Suddhodana, the king: Your words alarm me.
Visakha, the minister of state: Rightly so; I fear
That he will stir the people to rebellion;
But since a child is born to him, his mind
May turn from dreams to practical affairs.
There are some men who care not for themselves,
Who scorn high caste, position, wealth and honor,
So far as they themselves may be concerned,
But they are anxious for their children’s fortune,
And so Siddhartha soon may change his views.
Suddhodana, the king: Let us be patient for a while yet longer.
Keep everything unpleasant out of sight,
Invite him merry company. Remove
His gloomy cousin Devadatta. He tries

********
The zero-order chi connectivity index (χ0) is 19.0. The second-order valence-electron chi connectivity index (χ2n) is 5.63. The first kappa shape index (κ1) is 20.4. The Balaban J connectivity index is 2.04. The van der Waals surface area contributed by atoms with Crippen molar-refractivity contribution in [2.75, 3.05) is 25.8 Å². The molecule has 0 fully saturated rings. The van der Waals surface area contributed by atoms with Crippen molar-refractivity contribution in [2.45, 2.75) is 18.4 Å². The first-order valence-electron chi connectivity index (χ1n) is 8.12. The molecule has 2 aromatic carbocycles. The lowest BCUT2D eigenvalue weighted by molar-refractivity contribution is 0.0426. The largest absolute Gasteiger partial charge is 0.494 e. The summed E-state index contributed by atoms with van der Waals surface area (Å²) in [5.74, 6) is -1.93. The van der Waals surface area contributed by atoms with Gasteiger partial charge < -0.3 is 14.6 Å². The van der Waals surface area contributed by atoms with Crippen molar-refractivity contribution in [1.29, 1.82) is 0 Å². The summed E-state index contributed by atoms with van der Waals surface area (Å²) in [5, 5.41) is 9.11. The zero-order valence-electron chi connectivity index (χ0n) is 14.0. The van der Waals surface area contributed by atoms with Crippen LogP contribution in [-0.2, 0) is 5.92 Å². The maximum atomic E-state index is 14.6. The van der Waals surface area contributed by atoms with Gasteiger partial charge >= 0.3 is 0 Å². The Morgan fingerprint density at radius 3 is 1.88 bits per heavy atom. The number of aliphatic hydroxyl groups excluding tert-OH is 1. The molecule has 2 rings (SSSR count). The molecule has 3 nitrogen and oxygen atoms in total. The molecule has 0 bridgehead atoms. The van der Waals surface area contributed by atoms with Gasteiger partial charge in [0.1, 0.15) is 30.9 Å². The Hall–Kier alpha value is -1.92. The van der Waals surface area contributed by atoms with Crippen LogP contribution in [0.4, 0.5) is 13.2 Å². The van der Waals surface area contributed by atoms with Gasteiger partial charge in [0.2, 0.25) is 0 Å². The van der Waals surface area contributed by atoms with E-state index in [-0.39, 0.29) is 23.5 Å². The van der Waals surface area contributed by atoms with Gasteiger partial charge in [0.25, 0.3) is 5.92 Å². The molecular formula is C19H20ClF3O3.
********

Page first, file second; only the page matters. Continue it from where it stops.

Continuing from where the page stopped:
To reach a state of bliss by fasts,
His very play is penance and contrition.
I leave you with this thought. Peace and Amituofo.
Note: According to lore, Buddha lost his mother either in childbirth or when he was a week old, and was raised by his aunt. So the queen in this play is his father’s wife or his aunt, but not this mother.
This is the second post in a series by yours truly meditating on the life of Buddha. The first is right here.
“All the commentaries have said that Buddha renounced the world. It is not true. The world simply fell away. It has ceased to have any meaning for him.” –– Osho
When Buddha saw it for what it is, when he saw death, sickness and old age, he became disenchanted by the world, and declared, “I cannot fool myself anymore.”
What made the prince declare he was “sick unto death” and drove him out of the palace of his father? What did he do next when he saw that “diamonds” were dust, as scriptures put it? Where did it all begin?